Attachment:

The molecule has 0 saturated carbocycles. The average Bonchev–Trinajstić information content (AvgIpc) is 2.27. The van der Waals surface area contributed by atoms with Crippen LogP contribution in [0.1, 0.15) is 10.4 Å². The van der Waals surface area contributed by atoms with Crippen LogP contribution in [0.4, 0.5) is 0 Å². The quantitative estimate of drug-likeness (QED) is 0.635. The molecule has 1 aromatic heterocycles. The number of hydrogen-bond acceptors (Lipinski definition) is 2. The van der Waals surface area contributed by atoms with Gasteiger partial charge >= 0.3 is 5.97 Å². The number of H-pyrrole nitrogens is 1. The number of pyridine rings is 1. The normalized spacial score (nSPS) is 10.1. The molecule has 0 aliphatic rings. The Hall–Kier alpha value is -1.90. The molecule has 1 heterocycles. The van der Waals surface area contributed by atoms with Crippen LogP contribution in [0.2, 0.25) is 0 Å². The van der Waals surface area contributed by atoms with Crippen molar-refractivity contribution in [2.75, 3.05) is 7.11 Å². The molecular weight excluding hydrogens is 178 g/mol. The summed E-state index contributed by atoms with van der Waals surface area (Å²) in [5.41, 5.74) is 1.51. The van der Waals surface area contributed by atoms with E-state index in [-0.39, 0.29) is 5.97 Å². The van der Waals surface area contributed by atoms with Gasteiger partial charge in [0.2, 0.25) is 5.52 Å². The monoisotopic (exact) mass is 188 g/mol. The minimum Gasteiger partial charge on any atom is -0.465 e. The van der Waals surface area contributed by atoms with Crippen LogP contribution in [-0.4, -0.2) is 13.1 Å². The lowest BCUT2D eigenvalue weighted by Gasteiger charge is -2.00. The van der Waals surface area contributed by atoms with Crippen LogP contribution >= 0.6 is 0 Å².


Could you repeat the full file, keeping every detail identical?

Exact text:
The molecule has 0 saturated carbocycles. The average Bonchev–Trinajstić information content (AvgIpc) is 2.27. The van der Waals surface area contributed by atoms with Crippen LogP contribution in [0.1, 0.15) is 10.4 Å². The van der Waals surface area contributed by atoms with Crippen LogP contribution in [0.4, 0.5) is 0 Å². The quantitative estimate of drug-likeness (QED) is 0.635. The molecule has 1 aromatic heterocycles. The number of hydrogen-bond acceptors (Lipinski definition) is 2. The van der Waals surface area contributed by atoms with Gasteiger partial charge >= 0.3 is 5.97 Å². The number of H-pyrrole nitrogens is 1. The number of pyridine rings is 1. The normalized spacial score (nSPS) is 10.1. The molecule has 0 aliphatic rings. The Hall–Kier alpha value is -1.90. The molecule has 1 heterocycles. The van der Waals surface area contributed by atoms with Crippen LogP contribution in [0.2, 0.25) is 0 Å². The van der Waals surface area contributed by atoms with Crippen molar-refractivity contribution in [2.75, 3.05) is 7.11 Å². The molecular weight excluding hydrogens is 178 g/mol. The summed E-state index contributed by atoms with van der Waals surface area (Å²) in [5.41, 5.74) is 1.51. The van der Waals surface area contributed by atoms with E-state index in [-0.39, 0.29) is 5.97 Å². The van der Waals surface area contributed by atoms with Gasteiger partial charge in [0.2, 0.25) is 5.52 Å². The monoisotopic (exact) mass is 188 g/mol. The minimum Gasteiger partial charge on any atom is -0.465 e. The van der Waals surface area contributed by atoms with Crippen LogP contribution in [-0.4, -0.2) is 13.1 Å². The lowest BCUT2D eigenvalue weighted by Gasteiger charge is -2.00. The van der Waals surface area contributed by atoms with Crippen LogP contribution >= 0.6 is 0 Å².